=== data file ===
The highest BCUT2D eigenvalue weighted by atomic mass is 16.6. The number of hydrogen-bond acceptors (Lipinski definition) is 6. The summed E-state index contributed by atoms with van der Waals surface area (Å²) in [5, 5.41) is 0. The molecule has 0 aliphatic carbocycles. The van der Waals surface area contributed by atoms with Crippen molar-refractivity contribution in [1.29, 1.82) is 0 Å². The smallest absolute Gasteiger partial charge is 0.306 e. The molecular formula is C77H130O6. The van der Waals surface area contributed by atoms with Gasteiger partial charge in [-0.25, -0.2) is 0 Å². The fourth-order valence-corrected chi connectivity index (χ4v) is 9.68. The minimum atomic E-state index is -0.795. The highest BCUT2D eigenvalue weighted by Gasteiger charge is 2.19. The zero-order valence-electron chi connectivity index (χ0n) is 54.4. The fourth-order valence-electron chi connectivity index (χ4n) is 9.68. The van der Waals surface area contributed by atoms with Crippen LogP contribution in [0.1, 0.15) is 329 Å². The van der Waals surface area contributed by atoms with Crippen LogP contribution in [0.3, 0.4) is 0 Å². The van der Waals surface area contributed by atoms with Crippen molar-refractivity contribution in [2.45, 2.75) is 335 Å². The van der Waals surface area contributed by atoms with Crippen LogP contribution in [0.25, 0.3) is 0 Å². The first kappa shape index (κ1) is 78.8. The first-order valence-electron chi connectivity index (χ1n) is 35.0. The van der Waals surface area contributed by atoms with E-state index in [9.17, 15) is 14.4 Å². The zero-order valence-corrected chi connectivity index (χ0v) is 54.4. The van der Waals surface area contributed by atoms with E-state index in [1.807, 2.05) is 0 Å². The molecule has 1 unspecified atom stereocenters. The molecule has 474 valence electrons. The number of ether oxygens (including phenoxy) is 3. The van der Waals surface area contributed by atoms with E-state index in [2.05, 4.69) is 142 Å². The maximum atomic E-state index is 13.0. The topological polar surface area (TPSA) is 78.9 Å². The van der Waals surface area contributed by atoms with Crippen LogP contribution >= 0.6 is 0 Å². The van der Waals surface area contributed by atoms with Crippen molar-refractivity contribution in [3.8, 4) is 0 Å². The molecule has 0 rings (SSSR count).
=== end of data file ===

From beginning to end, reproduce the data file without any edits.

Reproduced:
The highest BCUT2D eigenvalue weighted by atomic mass is 16.6. The number of hydrogen-bond acceptors (Lipinski definition) is 6. The summed E-state index contributed by atoms with van der Waals surface area (Å²) in [5, 5.41) is 0. The molecule has 0 aliphatic carbocycles. The van der Waals surface area contributed by atoms with Crippen molar-refractivity contribution in [1.29, 1.82) is 0 Å². The smallest absolute Gasteiger partial charge is 0.306 e. The molecular formula is C77H130O6. The van der Waals surface area contributed by atoms with Gasteiger partial charge in [-0.25, -0.2) is 0 Å². The fourth-order valence-corrected chi connectivity index (χ4v) is 9.68. The minimum atomic E-state index is -0.795. The highest BCUT2D eigenvalue weighted by Gasteiger charge is 2.19. The zero-order valence-electron chi connectivity index (χ0n) is 54.4. The fourth-order valence-electron chi connectivity index (χ4n) is 9.68. The van der Waals surface area contributed by atoms with Crippen LogP contribution in [0.1, 0.15) is 329 Å². The van der Waals surface area contributed by atoms with Crippen LogP contribution in [0.3, 0.4) is 0 Å². The van der Waals surface area contributed by atoms with Crippen molar-refractivity contribution in [2.45, 2.75) is 335 Å². The van der Waals surface area contributed by atoms with Crippen LogP contribution in [0.25, 0.3) is 0 Å². The first kappa shape index (κ1) is 78.8. The first-order valence-electron chi connectivity index (χ1n) is 35.0. The van der Waals surface area contributed by atoms with E-state index in [9.17, 15) is 14.4 Å². The zero-order valence-corrected chi connectivity index (χ0v) is 54.4. The van der Waals surface area contributed by atoms with E-state index in [1.807, 2.05) is 0 Å². The molecule has 1 unspecified atom stereocenters. The molecule has 474 valence electrons. The number of ether oxygens (including phenoxy) is 3. The van der Waals surface area contributed by atoms with E-state index in [2.05, 4.69) is 142 Å². The maximum atomic E-state index is 13.0. The topological polar surface area (TPSA) is 78.9 Å². The van der Waals surface area contributed by atoms with Crippen LogP contribution >= 0.6 is 0 Å². The van der Waals surface area contributed by atoms with Crippen molar-refractivity contribution in [3.8, 4) is 0 Å². The molecule has 0 rings (SSSR count).